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That was most critical at lower elevations, he said, things like clear cuts and creek banks where the surface hoar was largest.
"It continues to be that way in some areas, particularly in the Duffey Lake Road area," said Campbell. "It's probably one of the more critical areas in the South Coast region right now."
Like the local snowmobile clubs, the CAC has also noticed a marked increase in awareness from snowmobile users, both in online forums and in avalanche courses.
That level of awareness may have spiked in the wake of the devastating avalanches last December, which killed eight snowmobilers near Fernie.
In fact, of the 26 avalanche fatalities last season, 19 were snowmobilers - 75 per cent.
"I think there's just an overall sense of much more awareness in that user group for sure," said Campbell.
"In the past skiers accounted for the higher percentage of fatalities and so we were targeting that user group. And in the past five years or so we've been targeting snowmobilers because we're seeing a growing trend in snowmobile use."
Technology is allowing snowmobilers to get further into the mountains in bigger and better machines.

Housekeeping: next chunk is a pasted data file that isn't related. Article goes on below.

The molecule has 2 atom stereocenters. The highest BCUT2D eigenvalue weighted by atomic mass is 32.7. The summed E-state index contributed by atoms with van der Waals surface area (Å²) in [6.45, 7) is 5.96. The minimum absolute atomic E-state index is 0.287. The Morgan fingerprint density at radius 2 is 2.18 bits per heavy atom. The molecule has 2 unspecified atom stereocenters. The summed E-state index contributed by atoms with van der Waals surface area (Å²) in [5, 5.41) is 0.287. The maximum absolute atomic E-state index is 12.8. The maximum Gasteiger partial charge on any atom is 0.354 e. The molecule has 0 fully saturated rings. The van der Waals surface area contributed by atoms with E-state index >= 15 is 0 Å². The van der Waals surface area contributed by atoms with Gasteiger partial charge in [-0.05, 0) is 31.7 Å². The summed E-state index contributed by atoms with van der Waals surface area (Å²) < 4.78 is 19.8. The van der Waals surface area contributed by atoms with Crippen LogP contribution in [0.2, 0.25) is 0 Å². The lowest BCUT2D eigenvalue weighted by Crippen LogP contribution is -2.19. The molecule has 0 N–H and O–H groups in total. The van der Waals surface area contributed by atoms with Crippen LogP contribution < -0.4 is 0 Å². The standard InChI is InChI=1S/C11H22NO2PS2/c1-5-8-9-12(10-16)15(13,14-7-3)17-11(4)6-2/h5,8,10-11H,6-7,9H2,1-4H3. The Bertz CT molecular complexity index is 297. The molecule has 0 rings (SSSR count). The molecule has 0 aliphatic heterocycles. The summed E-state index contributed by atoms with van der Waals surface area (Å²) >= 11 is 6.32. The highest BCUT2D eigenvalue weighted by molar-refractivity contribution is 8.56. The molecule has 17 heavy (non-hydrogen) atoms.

"The machines now take us way beyond," explained Bastien. "We're now traveling through valleys and up hills that we couldn't get up back in those years, so the evolution is happening. Bigger machines, more distance, more risk, more death. But we're trying to combat it."
So is the CAC.
"We've identified them as the higher risk group these days probably because there's just more of them out there and they're traveling in more areas," added Campbell.
In addition to being an area director for the B.C. Snowmobile Federation, Bastien is also the president of the Powder Mountain Snowmobile Club, which has a trail management agreement with the Ministry of Tourism, Culture and the Arts. The club collects trail fees at Brandywine.
The agreement means the club must call the avalanche centre every morning and post the avalanche bulletin at the trailhead.
The club has also produced a map of the Brandywine territory this year, which highlights the groomed trails and the rescue caches in the area.
The water resistant map also shows some of the known avalanche paths. It is being sold for $5.
"There is an awful lot more being done and we're a part of it," said Bastien.
Perhaps as an indication of not just the increasing popularity of backcountry use but also the need to provide updated information to those users, the CAC is now producing daily avalanche bulletins on its website. Last year the bulletins were issued three times a week.